Abstract and Keywords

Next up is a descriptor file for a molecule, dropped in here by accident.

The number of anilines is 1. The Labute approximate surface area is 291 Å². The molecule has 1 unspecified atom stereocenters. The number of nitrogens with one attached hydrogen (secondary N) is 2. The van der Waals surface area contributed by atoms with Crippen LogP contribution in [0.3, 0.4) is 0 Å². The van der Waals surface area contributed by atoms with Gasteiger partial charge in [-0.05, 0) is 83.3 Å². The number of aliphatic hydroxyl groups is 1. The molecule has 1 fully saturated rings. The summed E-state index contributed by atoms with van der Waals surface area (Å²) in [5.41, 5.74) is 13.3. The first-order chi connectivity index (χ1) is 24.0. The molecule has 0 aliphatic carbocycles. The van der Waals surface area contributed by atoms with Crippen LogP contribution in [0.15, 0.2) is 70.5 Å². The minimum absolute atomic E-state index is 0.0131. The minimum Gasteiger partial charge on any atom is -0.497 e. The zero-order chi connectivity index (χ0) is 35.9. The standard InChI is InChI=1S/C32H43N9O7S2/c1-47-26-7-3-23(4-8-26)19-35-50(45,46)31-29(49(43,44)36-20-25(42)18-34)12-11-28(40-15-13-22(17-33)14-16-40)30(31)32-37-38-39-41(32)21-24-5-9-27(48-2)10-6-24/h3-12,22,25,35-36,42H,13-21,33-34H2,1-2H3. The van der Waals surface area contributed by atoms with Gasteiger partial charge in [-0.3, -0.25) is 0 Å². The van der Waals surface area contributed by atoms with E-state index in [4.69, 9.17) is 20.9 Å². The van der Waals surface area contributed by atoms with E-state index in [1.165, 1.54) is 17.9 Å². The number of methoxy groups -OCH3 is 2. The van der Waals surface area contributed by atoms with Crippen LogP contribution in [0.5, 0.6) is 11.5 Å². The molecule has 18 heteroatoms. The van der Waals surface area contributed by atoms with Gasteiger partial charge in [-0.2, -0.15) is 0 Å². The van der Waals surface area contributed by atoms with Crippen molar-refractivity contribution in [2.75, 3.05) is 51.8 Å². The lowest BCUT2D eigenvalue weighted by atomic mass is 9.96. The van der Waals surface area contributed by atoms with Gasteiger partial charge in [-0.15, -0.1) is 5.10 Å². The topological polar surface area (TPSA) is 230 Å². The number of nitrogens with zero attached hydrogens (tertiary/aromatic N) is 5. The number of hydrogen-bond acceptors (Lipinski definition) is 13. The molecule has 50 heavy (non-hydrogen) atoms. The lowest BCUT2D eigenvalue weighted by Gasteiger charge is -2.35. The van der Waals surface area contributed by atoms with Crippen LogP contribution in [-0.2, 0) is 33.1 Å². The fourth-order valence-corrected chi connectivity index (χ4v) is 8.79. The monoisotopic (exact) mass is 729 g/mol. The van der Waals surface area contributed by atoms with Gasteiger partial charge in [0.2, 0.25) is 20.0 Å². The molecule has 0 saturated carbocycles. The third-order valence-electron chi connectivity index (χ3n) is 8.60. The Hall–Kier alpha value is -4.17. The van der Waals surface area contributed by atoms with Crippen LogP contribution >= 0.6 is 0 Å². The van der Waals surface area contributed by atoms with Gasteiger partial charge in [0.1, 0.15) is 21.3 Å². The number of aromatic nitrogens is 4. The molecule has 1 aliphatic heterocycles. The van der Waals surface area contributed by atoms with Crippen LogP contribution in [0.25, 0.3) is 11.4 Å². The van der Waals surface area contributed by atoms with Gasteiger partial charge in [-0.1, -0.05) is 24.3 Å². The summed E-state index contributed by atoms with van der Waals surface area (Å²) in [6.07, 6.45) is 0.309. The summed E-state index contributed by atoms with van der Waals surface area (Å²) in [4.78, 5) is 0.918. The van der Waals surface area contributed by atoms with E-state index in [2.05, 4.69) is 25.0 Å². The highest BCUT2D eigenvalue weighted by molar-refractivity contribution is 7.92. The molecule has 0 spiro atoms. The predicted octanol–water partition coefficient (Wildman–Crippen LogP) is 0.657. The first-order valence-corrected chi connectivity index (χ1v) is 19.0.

Attitudes toward social spending, collective financing, and public organization, willingness to pay taxes, suspicion about welfare abuse, and trust in the task performance of the welfare state show a large degree of stability in Sweden, and where change is registered, it tends to go in the direction of increasing support. More people state their willingness to pay higher taxes for welfare policy purposes; more people want collective financing of welfare policies; and fewer people perceive extensive welfare abuse. Class patterns change so that the salaried and the self-employed become more similar to workers in their attitudes. Hence, no attitudinal corrosive effects from increased marketization of the Swedish welfare state can be detected on public support for welfare policies.
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